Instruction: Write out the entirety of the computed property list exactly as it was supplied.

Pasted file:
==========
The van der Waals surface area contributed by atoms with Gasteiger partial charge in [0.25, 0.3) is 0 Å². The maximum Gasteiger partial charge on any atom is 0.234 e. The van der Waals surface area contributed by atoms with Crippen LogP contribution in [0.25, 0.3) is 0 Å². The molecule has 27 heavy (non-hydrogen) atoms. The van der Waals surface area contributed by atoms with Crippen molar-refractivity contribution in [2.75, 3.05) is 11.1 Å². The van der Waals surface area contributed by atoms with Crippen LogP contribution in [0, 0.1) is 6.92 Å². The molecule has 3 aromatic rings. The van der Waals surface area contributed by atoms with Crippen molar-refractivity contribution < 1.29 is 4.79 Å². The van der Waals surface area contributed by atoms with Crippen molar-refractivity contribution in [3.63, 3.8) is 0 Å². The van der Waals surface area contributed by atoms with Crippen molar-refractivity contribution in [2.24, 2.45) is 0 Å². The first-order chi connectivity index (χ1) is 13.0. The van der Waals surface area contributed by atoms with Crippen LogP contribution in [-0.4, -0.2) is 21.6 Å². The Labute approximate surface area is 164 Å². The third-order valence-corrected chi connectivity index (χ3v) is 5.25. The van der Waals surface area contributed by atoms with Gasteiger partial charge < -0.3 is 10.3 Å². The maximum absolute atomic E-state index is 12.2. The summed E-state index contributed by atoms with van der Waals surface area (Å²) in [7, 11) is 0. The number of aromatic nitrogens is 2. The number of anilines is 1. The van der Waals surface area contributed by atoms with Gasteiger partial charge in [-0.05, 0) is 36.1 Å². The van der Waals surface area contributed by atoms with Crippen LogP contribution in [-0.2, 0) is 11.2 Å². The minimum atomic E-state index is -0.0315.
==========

The van der Waals surface area contributed by atoms with Gasteiger partial charge in [0.25, 0.3) is 0 Å². The maximum Gasteiger partial charge on any atom is 0.234 e. The van der Waals surface area contributed by atoms with Crippen LogP contribution in [0.25, 0.3) is 0 Å². The molecule has 27 heavy (non-hydrogen) atoms. The van der Waals surface area contributed by atoms with Crippen molar-refractivity contribution in [2.75, 3.05) is 11.1 Å². The van der Waals surface area contributed by atoms with Crippen LogP contribution in [0, 0.1) is 6.92 Å². The molecule has 3 aromatic rings. The van der Waals surface area contributed by atoms with Crippen molar-refractivity contribution < 1.29 is 4.79 Å². The van der Waals surface area contributed by atoms with Crippen molar-refractivity contribution in [3.63, 3.8) is 0 Å². The van der Waals surface area contributed by atoms with Crippen molar-refractivity contribution in [2.24, 2.45) is 0 Å². The first-order chi connectivity index (χ1) is 13.0. The van der Waals surface area contributed by atoms with Crippen LogP contribution in [-0.4, -0.2) is 21.6 Å². The Labute approximate surface area is 164 Å². The third-order valence-corrected chi connectivity index (χ3v) is 5.25. The van der Waals surface area contributed by atoms with Gasteiger partial charge < -0.3 is 10.3 Å². The maximum absolute atomic E-state index is 12.2. The summed E-state index contributed by atoms with van der Waals surface area (Å²) in [7, 11) is 0. The number of aromatic nitrogens is 2. The number of anilines is 1. The van der Waals surface area contributed by atoms with Gasteiger partial charge in [-0.05, 0) is 36.1 Å². The van der Waals surface area contributed by atoms with Crippen LogP contribution in [-0.2, 0) is 11.2 Å². The minimum atomic E-state index is -0.0315.